Fostering national unity, rebuilding communities, and healing individual trauma is key to nurturing peace in post-conflict areas

The case studies in our new report provide us with the inspiration to believe that individuals, communities, and nations can emerge from the shadow cast by conflict and begin to fulfil their unique potential.

A commentary for the Peace and Reconciliation programme by Baroness Philippa Stroud

Published 12 Jan 2021

Perhaps more so than any other factor, conflict acts as major obstacle on nations’ pathways to prosperity. Its impact is nothing short of catastrophic – devastating lives, dividing communities, and destroying economic potential. Put simply, conflict condemns people to poverty, preventing individuals, communities, and nations from fulfilling their vast potential.

Estimates suggest that in just 10 years’ time, half of the world’s poor will live in nations impacted by war. Yet it is poor nations that can least afford the economic fallout wrought by conflict. Civil war is estimated to reduce GDP by over 2% each year, and it is especially detrimental to the development of those nations at a key juncture on their journey to prosperity.

Yet, conflict remains an all too familiar feature of the world we live in. And it is a phenomenon that is becoming more – rather than less – common. Almost 20,000 people were killed in non-state conflicts in 2019, one of the worst annual figures for more than three decades. Meanwhile, there were 54 active state-based conflicts recorded in the same year, a record high since 1946.

Perhaps even more concerning is that evidence suggests conflicts are more likely to recur than ever before, with the UN estimating that as many as 60% of conflicts relapse within five years of the initial cessation of hostilities. Such statistics must compel us to re-examine existing approaches to post-conflict reconciliation, to ensure the prevalence, recurrence, and impact of conflict is minimised.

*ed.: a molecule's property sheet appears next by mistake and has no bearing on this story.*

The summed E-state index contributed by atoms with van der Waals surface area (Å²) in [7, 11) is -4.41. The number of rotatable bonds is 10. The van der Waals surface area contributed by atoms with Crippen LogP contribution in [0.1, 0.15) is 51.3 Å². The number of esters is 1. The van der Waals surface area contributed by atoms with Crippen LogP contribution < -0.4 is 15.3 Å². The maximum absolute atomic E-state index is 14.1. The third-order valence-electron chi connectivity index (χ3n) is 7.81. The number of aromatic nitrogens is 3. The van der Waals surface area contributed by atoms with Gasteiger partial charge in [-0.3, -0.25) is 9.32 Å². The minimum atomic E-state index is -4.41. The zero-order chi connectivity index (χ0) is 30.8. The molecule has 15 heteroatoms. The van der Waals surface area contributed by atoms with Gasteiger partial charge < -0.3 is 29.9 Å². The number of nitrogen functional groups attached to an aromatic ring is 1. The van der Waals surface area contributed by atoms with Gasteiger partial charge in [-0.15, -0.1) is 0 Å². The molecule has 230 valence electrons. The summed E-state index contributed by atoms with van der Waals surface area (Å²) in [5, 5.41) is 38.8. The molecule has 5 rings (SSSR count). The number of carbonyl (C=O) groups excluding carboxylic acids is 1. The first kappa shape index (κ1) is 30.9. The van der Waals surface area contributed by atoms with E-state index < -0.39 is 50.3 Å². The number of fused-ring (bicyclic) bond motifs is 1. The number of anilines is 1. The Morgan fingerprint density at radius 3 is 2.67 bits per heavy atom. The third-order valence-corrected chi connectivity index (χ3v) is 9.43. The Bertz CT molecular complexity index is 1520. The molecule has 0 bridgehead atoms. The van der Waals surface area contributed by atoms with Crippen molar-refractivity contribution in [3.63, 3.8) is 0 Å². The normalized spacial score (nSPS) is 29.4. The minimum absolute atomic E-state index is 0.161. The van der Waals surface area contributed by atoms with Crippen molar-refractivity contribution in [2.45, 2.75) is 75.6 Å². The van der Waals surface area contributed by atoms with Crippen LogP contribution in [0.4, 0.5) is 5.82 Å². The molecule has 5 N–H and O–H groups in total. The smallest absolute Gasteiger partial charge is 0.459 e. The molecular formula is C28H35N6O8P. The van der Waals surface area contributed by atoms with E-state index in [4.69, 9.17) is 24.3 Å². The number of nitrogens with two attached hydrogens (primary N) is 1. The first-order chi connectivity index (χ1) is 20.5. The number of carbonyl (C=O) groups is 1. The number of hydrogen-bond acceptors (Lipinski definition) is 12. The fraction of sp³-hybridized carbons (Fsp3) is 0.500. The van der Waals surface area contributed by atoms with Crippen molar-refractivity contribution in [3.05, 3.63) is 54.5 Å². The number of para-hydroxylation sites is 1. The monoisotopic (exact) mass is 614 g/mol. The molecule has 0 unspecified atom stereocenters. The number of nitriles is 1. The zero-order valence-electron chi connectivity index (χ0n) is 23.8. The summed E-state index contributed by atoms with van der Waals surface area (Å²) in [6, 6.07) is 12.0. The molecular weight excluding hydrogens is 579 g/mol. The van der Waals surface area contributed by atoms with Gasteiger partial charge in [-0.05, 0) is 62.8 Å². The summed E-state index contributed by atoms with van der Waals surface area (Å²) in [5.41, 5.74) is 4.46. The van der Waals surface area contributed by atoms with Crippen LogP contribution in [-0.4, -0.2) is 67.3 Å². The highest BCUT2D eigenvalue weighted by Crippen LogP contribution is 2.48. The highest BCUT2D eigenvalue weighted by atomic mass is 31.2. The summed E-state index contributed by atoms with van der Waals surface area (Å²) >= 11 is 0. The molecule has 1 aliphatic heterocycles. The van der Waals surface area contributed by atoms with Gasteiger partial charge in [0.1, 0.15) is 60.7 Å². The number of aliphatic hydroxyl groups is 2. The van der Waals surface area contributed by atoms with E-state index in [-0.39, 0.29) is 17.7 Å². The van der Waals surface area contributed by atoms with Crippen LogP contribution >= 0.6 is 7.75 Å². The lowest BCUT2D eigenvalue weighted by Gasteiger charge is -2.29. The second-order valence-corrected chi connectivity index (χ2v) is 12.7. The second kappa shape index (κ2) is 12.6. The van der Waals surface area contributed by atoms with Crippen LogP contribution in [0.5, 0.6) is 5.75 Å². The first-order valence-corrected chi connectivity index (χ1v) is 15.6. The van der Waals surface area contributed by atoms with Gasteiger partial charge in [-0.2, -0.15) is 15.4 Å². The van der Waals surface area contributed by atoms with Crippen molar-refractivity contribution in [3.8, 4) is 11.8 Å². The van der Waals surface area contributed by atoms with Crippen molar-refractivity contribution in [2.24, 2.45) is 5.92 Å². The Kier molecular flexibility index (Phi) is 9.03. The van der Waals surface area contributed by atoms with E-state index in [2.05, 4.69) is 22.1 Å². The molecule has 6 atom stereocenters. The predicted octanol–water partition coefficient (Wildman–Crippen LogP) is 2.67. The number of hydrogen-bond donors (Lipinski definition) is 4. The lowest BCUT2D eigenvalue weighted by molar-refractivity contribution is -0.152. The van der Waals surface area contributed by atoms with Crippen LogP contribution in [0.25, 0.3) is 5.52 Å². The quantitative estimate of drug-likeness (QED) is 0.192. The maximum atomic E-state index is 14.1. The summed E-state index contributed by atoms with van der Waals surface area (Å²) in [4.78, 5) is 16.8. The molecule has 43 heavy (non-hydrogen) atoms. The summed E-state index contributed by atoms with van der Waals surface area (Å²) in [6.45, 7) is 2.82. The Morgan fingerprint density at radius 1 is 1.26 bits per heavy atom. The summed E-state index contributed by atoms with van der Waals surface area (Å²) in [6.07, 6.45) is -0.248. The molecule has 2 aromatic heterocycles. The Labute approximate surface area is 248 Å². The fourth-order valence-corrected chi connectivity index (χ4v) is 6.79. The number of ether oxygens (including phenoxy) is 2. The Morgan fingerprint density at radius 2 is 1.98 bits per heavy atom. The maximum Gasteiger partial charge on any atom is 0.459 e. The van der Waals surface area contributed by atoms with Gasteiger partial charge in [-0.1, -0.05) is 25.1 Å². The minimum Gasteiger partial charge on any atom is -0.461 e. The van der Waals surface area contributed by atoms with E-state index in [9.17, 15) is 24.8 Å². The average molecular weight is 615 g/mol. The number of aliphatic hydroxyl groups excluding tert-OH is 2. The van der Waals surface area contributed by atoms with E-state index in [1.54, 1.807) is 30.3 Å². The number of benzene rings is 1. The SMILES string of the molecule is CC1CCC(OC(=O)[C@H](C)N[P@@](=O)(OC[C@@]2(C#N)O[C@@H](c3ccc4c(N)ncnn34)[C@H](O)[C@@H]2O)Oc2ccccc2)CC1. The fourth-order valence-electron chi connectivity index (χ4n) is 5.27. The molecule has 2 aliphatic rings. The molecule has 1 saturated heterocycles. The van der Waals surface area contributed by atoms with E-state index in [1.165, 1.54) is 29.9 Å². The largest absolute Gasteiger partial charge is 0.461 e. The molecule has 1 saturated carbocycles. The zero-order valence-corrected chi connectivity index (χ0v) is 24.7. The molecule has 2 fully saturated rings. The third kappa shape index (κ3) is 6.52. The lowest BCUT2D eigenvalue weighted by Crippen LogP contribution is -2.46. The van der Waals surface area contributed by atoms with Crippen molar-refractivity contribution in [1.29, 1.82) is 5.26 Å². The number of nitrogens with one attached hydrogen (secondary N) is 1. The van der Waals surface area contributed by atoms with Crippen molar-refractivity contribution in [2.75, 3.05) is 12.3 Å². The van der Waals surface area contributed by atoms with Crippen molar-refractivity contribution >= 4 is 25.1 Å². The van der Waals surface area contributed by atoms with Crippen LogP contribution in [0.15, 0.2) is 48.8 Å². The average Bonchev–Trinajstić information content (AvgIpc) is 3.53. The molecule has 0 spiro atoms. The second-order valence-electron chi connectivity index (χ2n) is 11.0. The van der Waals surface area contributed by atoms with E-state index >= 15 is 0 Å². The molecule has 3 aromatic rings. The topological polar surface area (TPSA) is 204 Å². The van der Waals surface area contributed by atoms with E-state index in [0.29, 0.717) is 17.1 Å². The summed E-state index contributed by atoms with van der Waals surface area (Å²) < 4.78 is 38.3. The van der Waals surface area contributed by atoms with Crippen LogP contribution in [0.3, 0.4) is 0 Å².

However, to date, the international community has done little to assess the benefits of the myriad of reconciliation programmes in operation in post-conflict environments around the world. Despite this failure to act, opportunities exist to revolutionise how we foster peace in post-conflict areas. Our latest report on Peace and Reconciliation showcases examples of successful programmes which have addressed the legacy of conflict in three nations: Sri Lanka, Colombia, and Rwanda.

Specifically, these case studies shine a spotlight on the approaches which have begun to address the impact of individual trauma, to rebuild divided communities, and to unify nations. Much of this best practice – such as the need for appropriate mental healthcare capacity – is intuitive. But much of it is not. For example, the case studies illustrate the disproportionate impact of effective national leadership. Leaders need what John Paul Lederach, Professor of International Peacebuilding, describes as “moral imagination” if they are to deliver effective and lasting peace. This requires not only an ability to embody reunification but the determination to prioritise and resource the lengthy process of bringing war-torn communities and nations back together.

Collectively, the countries featured in the report provide an empirical framework for reconciliation, based upon three pillars: fostering national unity; rebuilding communities; and healing individual trauma. Their success underscores the need for a holistic approach to reconciliation that combines established features, such as truth commissions, with bespoke initiatives designed to address the unique context of conflict.

Moreover, effective reconciliation requires a dual effort to address the underlying causes of conflict as well as the trauma that it causes. This necessitates a collective commitment to acknowledge the past – specifically the suffering and the inherent dignity of the countless victims of war – and to address it.

The three nations featured have all defied the odds in delivering both peace and increased prosperity in the face of overwhelming challenges. They demonstrate that the process of post-conflict reconciliation is prolonged, challenging, and rarely linear. But they also provide us with evidence of what works. And, perhaps just as important, they provide us with the inspiration to believe that individuals, communities, and nations can emerge from the long shadow cast by conflict and begin to fulfil their unique potential.

You can read the report here.